A Zero-Waste Childhood
When I first started composting, I became intimately aware of the waste that was being generated at home. I began to notice the dump trucks with two men standing next to rotting, stinking garbage. I noticed cooked food being thrown away into large open bins and attracting flies and strays. I noticed garbage collectors struggling when they had to bring the truck into our tiny lane. I asked my mother what she used to do about waste segregation or disposal when she was growing up.
I won’t forget the very long pause before she said, “I really don’t know. I didn’t think we generated any.”
I pushed her for an answer and said that surely they had to throw away at least vegetable peels? It led to an entirely hilarious story of my grandmother’s attempts at increasing the fibre content of my grandfather’s food.
Seriously, though, my mother experienced a nearly zero-waste childhood.
Their day began with milk, fresh from a nearby dairy farm, measured out in front of their home. In addition to being ridiculously tasty and healthy, this system also meant that there were no plastic packets. (Even when milk packets appeared, they were recycled through the raddikaaran. I don’t think that happens anymore)
Vegetables were bought in two cloth bags, one for heavier vegetables like pumpkins and the other for lighter ones like greens, tomatoes, and lemons. Vegetable peels and grey water simply found its way towards the small clump of banana trees in the backyard. I remember when plastic carry bags first appeared in the early 90s, it was initially a source of great excitement to hoard the big, purple ‘Pushpa Shoppe’ bags. “Such good quality bags that they give away for free”, my athai paati would say. “They must be very nice people!”
Oils were bought at the oil mill, and you had to take your own bottles or carriers to bring them home. Sometimes, the pods of the iluppai (Mahua) tree were taken along to be ground into oil. This was a viscous liquid that worked well for lighting lamps. But even the squeezed out material was not left behind. That was dried and used as a (slightly down market) hair cleanser.
Groceries came wrapped in newspaper. The newspapers were then carefully dusted out and laid down as shelf liners. When the paper began to tear, it was sold as scrap to the raddikaaran. Many powders and all masalas were ground at home. Some were ground at flourmills, and the grains and powders all travelled in the same airtight container.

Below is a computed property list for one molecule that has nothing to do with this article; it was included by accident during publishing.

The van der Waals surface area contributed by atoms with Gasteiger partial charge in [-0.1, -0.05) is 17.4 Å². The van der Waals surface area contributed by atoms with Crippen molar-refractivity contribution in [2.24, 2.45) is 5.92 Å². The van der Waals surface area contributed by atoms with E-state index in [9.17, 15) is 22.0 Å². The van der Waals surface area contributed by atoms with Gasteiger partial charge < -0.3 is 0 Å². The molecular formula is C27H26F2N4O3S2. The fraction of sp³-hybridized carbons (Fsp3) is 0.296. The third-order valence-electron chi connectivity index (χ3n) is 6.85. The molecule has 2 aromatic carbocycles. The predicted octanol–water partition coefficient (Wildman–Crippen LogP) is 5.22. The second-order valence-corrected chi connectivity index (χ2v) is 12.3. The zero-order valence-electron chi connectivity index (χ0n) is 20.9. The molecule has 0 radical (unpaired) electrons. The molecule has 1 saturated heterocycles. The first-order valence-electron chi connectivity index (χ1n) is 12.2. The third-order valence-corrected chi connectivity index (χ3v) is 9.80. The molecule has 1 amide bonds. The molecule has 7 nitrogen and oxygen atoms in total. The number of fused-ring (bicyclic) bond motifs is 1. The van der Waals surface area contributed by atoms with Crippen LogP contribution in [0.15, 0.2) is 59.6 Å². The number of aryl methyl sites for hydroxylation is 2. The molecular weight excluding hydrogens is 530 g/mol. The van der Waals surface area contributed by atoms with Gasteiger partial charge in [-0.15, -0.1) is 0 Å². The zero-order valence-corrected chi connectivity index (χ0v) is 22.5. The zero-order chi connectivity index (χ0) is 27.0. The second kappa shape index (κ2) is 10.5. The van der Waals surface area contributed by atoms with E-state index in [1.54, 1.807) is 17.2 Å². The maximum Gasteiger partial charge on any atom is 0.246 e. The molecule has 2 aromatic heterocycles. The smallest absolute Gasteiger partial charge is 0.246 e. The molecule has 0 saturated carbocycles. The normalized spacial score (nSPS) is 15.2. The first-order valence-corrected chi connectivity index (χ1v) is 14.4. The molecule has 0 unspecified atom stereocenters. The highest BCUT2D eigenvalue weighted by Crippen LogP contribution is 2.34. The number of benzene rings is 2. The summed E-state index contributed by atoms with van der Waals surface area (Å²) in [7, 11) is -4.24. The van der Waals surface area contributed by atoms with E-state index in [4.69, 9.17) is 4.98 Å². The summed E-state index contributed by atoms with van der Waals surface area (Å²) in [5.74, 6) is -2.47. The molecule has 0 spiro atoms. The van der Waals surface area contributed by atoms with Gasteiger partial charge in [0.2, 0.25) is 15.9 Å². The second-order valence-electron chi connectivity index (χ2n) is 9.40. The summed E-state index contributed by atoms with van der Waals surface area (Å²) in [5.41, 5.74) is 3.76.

All the mail arriving at home was carefully opened so that the envelope could be reused, by sticking a piece of paper on top. When huge stacks of answer papers arrived for my grandfather, wrapped in coarse cloth, the cloth would be repurposed to make simple pillow covers. The softest pillows were made from pieces of silk cotton that burst out of the pods. The fibres were carefully collected, dusted, and cleaned before being used as stuffing.
Personal care was mostly using grain-based cleansers, with ritual oil massages and shikakai baths for the hair. The cleansers had additives like dried hibiscus flower and marudaani (mehendi) leaves. Vessels were scrubbed using coconut husk.
I looked at my monthly grocery list and realised that my mother had crossed off nearly all the things that came in plastic packaging. Their lifestyle generated nearly no food waste either.
My mother and her siblings grew up sharing space with trees and insects and animals. They were stung or squirted by bees and toads, saw flies clustering around neem fruits, watched weaverbirds making nests, or simply accepted the presence of butterflies, caterpillars, and grasshoppers in their rambling backyard. They plucked limes from trees, and curry leaves from shrubs, which were then made into delicious juices and rasams. Entertainment was to read, or sit around a plank, while my grandfather cleaned the rice, talking of things, big and small. Or pointless bicycle rides, and walks in the evening time.